Several years ago, a young girl, age 8, fell into the Grand Canyon.  When her mother saw her walking too close to the rim, she called her over, took her little face in her hands, and warned her not to go too close to the edge again.  Within minutes the girl had fallen over the edge, impaled herself in a tree further down the cliff, and died.  The question I had at the time was…”Did she understand what the words “too close” actually meant?”  Subjective commands aren’t always comprehended in a way the parent intends.   I hear people giving the same type of instructions to their toddlers, and if the words don’t register- and they often don’t –  the result is catastrophic.  Safety Protocols can fill the gap.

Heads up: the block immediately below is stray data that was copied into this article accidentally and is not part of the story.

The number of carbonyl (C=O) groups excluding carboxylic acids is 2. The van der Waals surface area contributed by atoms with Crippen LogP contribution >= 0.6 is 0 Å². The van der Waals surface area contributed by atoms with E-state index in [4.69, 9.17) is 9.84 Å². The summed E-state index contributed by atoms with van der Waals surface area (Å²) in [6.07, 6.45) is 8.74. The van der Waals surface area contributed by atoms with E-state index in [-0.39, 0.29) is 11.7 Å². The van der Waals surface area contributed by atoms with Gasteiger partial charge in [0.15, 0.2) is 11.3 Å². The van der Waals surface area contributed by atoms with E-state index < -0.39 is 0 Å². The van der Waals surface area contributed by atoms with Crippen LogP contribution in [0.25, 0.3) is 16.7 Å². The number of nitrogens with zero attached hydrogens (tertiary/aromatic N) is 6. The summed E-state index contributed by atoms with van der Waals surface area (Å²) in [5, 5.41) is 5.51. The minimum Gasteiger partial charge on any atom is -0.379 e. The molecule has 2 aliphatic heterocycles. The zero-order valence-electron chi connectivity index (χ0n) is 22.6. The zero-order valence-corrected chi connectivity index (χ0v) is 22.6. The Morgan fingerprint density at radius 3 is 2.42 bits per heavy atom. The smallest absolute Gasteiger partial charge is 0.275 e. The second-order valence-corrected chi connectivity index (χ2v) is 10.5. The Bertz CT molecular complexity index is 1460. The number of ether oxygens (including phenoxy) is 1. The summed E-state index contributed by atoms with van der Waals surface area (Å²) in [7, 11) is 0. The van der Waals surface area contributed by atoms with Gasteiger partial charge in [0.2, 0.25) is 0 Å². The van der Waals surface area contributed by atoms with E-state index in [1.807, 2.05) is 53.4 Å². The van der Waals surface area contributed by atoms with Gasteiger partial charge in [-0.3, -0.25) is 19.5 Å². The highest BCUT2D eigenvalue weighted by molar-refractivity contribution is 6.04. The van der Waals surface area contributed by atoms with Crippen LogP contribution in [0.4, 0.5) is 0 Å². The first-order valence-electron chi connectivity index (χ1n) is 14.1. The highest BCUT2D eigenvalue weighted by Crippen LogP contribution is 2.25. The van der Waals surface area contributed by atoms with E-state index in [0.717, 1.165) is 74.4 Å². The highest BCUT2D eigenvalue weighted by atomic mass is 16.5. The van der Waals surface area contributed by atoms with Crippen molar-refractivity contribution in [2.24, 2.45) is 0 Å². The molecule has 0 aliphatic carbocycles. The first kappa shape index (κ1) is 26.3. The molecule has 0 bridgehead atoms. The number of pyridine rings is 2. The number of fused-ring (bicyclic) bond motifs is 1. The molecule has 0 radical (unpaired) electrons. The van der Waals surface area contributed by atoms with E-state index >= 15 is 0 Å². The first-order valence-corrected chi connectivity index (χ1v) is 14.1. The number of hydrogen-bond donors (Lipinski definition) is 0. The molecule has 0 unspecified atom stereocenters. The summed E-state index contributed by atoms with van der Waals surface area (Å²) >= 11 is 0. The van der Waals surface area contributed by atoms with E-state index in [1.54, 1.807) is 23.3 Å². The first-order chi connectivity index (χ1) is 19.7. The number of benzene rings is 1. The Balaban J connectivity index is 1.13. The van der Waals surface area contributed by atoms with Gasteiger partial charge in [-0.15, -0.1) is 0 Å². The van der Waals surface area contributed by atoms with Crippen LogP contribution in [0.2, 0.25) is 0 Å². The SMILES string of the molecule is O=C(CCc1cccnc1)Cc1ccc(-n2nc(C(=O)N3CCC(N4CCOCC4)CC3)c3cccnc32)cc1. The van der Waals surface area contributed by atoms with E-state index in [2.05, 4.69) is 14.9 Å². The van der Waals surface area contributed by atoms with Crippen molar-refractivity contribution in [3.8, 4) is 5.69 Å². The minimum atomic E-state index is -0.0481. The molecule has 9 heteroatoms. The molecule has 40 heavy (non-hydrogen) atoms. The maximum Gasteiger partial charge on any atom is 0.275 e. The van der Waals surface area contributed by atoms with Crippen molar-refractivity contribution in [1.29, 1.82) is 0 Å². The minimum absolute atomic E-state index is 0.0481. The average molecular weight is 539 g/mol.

Susan Reeve

Toddler Awareness Project

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Hyperthermia kills toddler

These are called “Never” events: an event that is so catastrophic that the goal is for it to never, ever, happen, – ever. Through a mix-up in communication, a toddler was forgotten for 3 hours in a car in Florida, suffered, and died.

Each parent took a separate car to drop off the 3 children – each parent overlooked the toddler in the car, and the result was a painful accidental death.  Now that childhood disease have been brought under control, accidents are now the leading cause of death for children 5 and under.

A Delivery Protocol could have alerted the parents that they had forgotten the toddler in the car. Protocols are also called Standard Operating Procedures (SOP’s)  because they are standard and should happen each and every time. Failure to follow them puts people at risk.  In this case the parents could have been parked near each other texting – (which could seem absurd,(but people do text each other in close proximity all the time), but in this case it could have saved a life.